Laptop Security: Covering the Bases

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Texas school district issues laptops to students, but not before making sure they're equipped with filtering, firewall, and virus protection

Students at two Laredo Independent School District middle schools became the lucky recipients of 3,000 laptops last year, thanks to a PIP grant that funded the purchase of the Dell computers. Used during the school day, the laptops are also toted home at night, allowing students to use them for both educational study and leisure. It's the latter that led the school district to take one additional step before handing out the machines: equip them with filtering, antivirus and firewall protection that would keep both computer and user secure in the unpredictable online world.

"Our biggest dilemma was figuring out how to provide content-filtering at home," said Hilario Solis, software support specialist for the Texas school district, which comprises 26 schools and employs 20 computer technicians, five of whom are dedicated to working on the laptops. With 5,000 total Dell Inspiron 1150s and Dell Latitude 620s, the district reviewed its options and decided on Sunnyvale, CA-based Fortinet's security applications to provide content filtering, firewall and antivirus protection.

The district is using FortiClient Mobile, a unified security agent designed for personal computers, including personal firewall, antivirus, antispyware, antispam and Web content filtering. FortiClient's protection agent is powered by FortiGuard security, and monitored through FortiManager, a centralized tracking and reporting system.

The district licensed the software for four years at a cost of approximately $23 per unit, according to Solis. Getting the system up and running was fairly straightforward and took just a few hours, said Solis, whose team also had to configure the system in a way that allowed students to access it while off campus. "By Day 2 we were up and running," said Solis, "with students receiving antivirus updates and content filtering on a regular basis."

Within a few months, the district's technology team was sending out configurations in the form of templates, defining what it deemed to be "unacceptable" content, based on the school's acceptable-use policy. Since installing the security system on the laptops, Solis said, the district has seen a marked decrease in the number of computer viruses infiltrating the laptops and the level of unacceptable content being accessed on the machines.

Laredo Independent School District's technicians are also less taxed and can focus their efforts on hardware issues, rather than grappling with software configuration problems brought on by the downloading of video games via the Internet, for example. "When students would download games (which the district considers unacceptable content) it would mess up the operating system and configurations," said Solis. "Our technicians would have to reload the machines with the operating system and troubleshoot back and forth to get the problem solved."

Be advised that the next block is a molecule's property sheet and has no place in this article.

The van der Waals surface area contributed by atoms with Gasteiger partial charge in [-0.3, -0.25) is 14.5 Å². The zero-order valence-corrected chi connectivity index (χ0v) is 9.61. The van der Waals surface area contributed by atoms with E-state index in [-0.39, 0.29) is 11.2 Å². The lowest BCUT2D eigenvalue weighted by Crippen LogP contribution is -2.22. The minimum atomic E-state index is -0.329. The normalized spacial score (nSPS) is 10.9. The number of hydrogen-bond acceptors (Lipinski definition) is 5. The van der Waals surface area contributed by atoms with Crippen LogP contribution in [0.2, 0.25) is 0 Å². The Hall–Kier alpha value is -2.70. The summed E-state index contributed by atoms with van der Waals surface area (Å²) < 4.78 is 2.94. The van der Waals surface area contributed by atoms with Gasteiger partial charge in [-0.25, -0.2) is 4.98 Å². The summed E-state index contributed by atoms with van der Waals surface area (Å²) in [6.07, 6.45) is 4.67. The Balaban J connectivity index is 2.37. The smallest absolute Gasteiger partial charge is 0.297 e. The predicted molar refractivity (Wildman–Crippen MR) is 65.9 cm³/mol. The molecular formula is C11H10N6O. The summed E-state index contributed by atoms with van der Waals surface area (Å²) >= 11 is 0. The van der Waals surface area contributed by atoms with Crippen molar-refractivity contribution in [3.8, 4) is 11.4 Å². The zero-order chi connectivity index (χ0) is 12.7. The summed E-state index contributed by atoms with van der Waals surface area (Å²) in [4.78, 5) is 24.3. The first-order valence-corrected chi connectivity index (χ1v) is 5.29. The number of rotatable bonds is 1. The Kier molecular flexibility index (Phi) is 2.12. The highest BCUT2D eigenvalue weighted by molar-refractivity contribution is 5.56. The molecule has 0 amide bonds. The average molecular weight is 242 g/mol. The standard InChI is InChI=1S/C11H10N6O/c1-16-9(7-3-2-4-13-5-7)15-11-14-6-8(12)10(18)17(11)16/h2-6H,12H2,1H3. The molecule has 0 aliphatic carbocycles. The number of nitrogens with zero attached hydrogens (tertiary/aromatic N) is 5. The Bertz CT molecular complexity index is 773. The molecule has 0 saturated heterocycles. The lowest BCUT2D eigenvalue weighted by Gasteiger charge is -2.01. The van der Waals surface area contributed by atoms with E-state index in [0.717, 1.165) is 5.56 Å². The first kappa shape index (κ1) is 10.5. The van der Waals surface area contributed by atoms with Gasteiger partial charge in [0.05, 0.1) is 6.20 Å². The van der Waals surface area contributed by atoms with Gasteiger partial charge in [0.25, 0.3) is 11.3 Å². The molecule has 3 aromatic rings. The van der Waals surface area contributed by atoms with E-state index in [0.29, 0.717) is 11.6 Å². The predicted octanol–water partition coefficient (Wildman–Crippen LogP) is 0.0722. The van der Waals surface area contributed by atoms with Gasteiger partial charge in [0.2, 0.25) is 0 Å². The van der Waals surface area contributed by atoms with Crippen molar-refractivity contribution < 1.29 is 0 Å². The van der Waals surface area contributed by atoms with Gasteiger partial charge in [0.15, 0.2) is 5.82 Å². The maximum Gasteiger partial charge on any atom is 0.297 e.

Through FortiManager, an integrated monitoring and management solution, the district receives active reporting from all laptops, regardless of whether they are on or off campus. "We can follow up on exactly where certain laptops are pinging," said Solis. "From there, we get more detailed sketches and actively circumvent any problems by, say, denying access to those IP addresses and/or Web sites."

Chris Simmons, director of product strategy at Fortinet, said the school district's rollout was different than many others in that the security solution had to be installed on the laptops to allows for protection both on its internal network (while the students are on campus) and externally (as they travel elsewhere). "Each laptop had to include personal firewall protection, and a utility to protect the students from inappropriate content to ensure that the students don't access sites that they shouldn't be," said Simmons.

With two campuses enrolled in the laptop program, and every teacher also using a computer to track attendance and grades, Solis said the school is pleased with the results of its security choice. "We've been able to maintain a much better level of security and monitoring through the system," Solis explained. "Our teachers who are grading papers at home no longer have to worry about having spyware on their units, which have become much more reliable and secure as a result of our investment."

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About the author: Bridget McCrea is a business and technology writer in Clearwater, FL. She can be reached at bridgetmc@earthlink.net.

Proposals for articles and tips for news stories, as well as questions and comments about this publication, should be submitted to David Nagel, executive editor, at dnagel@1105media.com.

About the Author

Bridget McCrea is a business and technology writer in Clearwater, FL. She can be reached at bridgetmc@earthlink.net.

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